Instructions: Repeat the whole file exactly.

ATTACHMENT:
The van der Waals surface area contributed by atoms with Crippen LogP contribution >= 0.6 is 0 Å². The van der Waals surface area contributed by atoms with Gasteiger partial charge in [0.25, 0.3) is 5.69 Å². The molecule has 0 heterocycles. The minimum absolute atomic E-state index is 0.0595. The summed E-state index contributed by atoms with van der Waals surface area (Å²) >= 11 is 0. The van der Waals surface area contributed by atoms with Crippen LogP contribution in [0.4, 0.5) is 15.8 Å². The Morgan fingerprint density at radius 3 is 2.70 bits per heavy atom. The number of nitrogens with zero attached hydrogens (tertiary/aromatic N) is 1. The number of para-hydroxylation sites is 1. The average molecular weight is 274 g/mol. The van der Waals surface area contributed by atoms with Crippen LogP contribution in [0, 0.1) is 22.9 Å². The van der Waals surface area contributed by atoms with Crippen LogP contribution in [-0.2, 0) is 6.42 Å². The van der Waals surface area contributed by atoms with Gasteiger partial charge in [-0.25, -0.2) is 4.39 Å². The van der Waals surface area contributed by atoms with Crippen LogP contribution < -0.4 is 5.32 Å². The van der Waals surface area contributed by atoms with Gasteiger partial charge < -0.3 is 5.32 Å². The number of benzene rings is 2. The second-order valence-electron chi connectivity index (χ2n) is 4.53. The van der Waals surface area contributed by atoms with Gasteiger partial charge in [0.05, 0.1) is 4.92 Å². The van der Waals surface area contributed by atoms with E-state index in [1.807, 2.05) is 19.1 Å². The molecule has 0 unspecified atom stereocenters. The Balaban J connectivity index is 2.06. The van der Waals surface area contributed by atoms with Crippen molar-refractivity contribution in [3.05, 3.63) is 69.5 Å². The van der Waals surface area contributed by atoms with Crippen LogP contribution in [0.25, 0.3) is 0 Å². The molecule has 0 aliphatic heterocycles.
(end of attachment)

The van der Waals surface area contributed by atoms with Crippen LogP contribution >= 0.6 is 0 Å². The van der Waals surface area contributed by atoms with Gasteiger partial charge in [0.25, 0.3) is 5.69 Å². The molecule has 0 heterocycles. The minimum absolute atomic E-state index is 0.0595. The summed E-state index contributed by atoms with van der Waals surface area (Å²) >= 11 is 0. The van der Waals surface area contributed by atoms with Crippen LogP contribution in [0.4, 0.5) is 15.8 Å². The Morgan fingerprint density at radius 3 is 2.70 bits per heavy atom. The number of nitrogens with zero attached hydrogens (tertiary/aromatic N) is 1. The number of para-hydroxylation sites is 1. The average molecular weight is 274 g/mol. The van der Waals surface area contributed by atoms with Crippen LogP contribution in [0, 0.1) is 22.9 Å². The van der Waals surface area contributed by atoms with Crippen LogP contribution in [-0.2, 0) is 6.42 Å². The van der Waals surface area contributed by atoms with Gasteiger partial charge in [-0.25, -0.2) is 4.39 Å². The van der Waals surface area contributed by atoms with Crippen LogP contribution < -0.4 is 5.32 Å². The van der Waals surface area contributed by atoms with Gasteiger partial charge < -0.3 is 5.32 Å². The number of benzene rings is 2. The second-order valence-electron chi connectivity index (χ2n) is 4.53. The van der Waals surface area contributed by atoms with Gasteiger partial charge in [0.05, 0.1) is 4.92 Å². The van der Waals surface area contributed by atoms with E-state index in [1.807, 2.05) is 19.1 Å². The molecule has 0 unspecified atom stereocenters. The Balaban J connectivity index is 2.06. The van der Waals surface area contributed by atoms with Crippen molar-refractivity contribution in [3.05, 3.63) is 69.5 Å². The van der Waals surface area contributed by atoms with Crippen LogP contribution in [0.25, 0.3) is 0 Å². The molecule has 0 aliphatic heterocycles.